Inniss wants customs to get on with merger into BRA
Settle down and get on with some serious work!
This was the stern advice issued today by Minister of Industry Donville to workers in this country’s Customs & Excise Department, as he publicly threw his full backing behind Government’s efforts to subsume that department into the umbrella Barbados Revenue Authority (BRA).
Addressing a regional workshop on Implementation of the World Trade Organization (WTO) Agreement on Trade Facilitation at the Radisson Aquatica Resort this morning, Inniss, who is also Minister of International Business, Commerce and Small Business Development, suggested that the Caribbean as a whole needed to adopt a more “positive and welcoming attitude” to regional trade of goods and services, which he said would go a long way towards making the Caribbean more WTO compliant.
In Barbados’ case, he acknowledged there continued to be “pockets of resistance” to change, but said Government was moving full steam ahead with plans to modernize customs, including effecting the necessary legislative and technical upgrades, as well as “a consolidated and appropriately structured as well as resourced central revenue agency”.
Inniss also said he was satisfied that the merger decision was “the right one”, and without making direct reference to the National Union of Public Workers, which continues to decry the proposed merger and has called on its members not to sign on to BRA, he called on skeptics to see the “big picture”.
“Each one of us may not get exactly what we want but I urge those still in doubt to look at the big picture because I firmly believe that this island, like the rest of the Caribbean islands, needs to settle down and get on with some serious work,” he suggested.
Inniss’ comments came against the backdrop of Minister of Finance Chris Sinckler’s insistence that customs would be merged into BRA even though the workers’ representative had been maintaining otherwise. In fact, Sinckler told last week’s Barbados Chamber of Commerce and Industry business luncheon at the Lloyd Erskine Sandiford Centre that a firm decision could be coming from Government within a matter of weeks.
“I can tell you that some resolution is going to come to this matter very, very shortly if I have anything to do with it. We will see how it goes in the next few weeks,” Sinckler said then.
During his 15 minute address, Inniss also threw a wider net over the operations of regional ports of entry in general, complaining that “far to often I hear the cries of legitimate businessmen who are frustrated with the tardiness of agencies that are responsible for the smooth movement of goods in this region.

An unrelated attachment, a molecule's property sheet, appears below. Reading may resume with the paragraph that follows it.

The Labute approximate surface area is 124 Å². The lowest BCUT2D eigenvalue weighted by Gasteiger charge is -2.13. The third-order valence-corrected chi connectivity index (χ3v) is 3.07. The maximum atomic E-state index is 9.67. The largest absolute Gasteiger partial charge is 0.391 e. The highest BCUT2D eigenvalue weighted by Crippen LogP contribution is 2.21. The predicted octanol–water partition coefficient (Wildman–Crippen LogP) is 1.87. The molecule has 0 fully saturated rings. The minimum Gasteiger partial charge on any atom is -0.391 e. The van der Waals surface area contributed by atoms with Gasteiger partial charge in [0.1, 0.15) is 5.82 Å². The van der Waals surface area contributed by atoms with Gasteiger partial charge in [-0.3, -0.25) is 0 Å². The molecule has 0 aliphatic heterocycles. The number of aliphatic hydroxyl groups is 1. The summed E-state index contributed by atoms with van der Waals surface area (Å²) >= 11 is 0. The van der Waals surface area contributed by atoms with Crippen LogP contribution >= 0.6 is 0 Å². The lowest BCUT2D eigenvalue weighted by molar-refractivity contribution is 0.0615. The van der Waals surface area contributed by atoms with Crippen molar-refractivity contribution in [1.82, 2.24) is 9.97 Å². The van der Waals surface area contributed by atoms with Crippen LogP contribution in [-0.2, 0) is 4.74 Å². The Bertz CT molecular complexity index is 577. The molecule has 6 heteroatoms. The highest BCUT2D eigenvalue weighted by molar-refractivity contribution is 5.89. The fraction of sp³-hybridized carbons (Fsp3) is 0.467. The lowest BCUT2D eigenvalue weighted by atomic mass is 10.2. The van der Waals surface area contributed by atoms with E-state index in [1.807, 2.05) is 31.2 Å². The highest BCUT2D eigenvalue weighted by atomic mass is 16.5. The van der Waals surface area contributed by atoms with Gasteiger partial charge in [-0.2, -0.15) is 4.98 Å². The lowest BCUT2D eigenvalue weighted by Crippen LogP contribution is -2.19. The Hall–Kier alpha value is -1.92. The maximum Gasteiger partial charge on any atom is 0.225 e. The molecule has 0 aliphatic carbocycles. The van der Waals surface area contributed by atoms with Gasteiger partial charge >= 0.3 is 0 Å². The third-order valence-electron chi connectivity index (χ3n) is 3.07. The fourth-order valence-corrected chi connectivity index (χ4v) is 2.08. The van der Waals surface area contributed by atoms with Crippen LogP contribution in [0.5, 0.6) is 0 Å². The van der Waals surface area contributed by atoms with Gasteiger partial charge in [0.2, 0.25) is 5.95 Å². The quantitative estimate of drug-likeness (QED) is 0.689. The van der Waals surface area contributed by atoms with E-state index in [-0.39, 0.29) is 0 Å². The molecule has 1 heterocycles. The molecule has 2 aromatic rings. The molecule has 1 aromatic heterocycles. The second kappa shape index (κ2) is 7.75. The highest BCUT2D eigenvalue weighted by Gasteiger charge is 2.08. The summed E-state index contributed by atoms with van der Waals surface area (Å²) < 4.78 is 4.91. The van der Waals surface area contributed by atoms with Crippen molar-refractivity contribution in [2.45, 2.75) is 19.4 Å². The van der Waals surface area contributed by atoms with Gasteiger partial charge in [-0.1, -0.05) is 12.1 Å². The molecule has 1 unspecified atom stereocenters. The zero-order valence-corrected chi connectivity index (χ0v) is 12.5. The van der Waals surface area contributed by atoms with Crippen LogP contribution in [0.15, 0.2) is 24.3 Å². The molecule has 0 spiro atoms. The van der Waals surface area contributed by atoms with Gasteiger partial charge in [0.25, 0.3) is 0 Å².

“This region really needs to adopt an attitude that no one owes us a favour and that we ought to get up and earn our way in life in a very sustainable manner,” he said.
“Hence, inordinate delays at the air and seaports not only frustrate buyers and sellers but certainly add to the cost of living in this region,” he added.
The Minister of Commerce further cautioned that there was a high price to be paid for inefficiency.
“When we do not get our goods out of the port within hours, as opposed to days, someone has to pay the price for that delay. When importers have to pay high fees to have containers inspected outside of normal hours, someone has to pay that additional cost.”
He also said he looked forward to the day when Caribbean ports could operate on a 24/7 basis “with reduced overtime and exorbitant rates and a true shift system”.
However, in a naked jab at the region’s labour movement, he called for a change to the “antiquated” systems of operation.
“I’m afraid, truly, that most of our ports in this region are controlled by an antiquated labour group and a standard that continues to inject fear sometimes without being reasonable.
“When exporters have to pay workers to stand up with folded arms and watch others load vessels, I say we frustrate, not facilitate, business. When officers take their cool time to inspect items as a means of protesting new work arrangements, I say we frustrate, not facilitate, trade.
“When importers follow all known rules and regulations and yet weeks or months later cannot get an explanation as to why goods are being held up, we frustrate, not facilitate, trade,” Inniss said.
“When we spend valuable time arguing for greater protectionist measures such as more licences, higher rates of duties and quotas, as opposed to focusing on greater efficiencies, higher standards and areas of comparative advantage, we really are not doing our economies any favours. We are just really legitimizing our inefficiencies and our incompetencies,” he argued.
In this regard, he warned that all the international agreements and conventions would come to naught if the people did not adopt a positive and welcoming attitude with respect to regional trade of goods and services.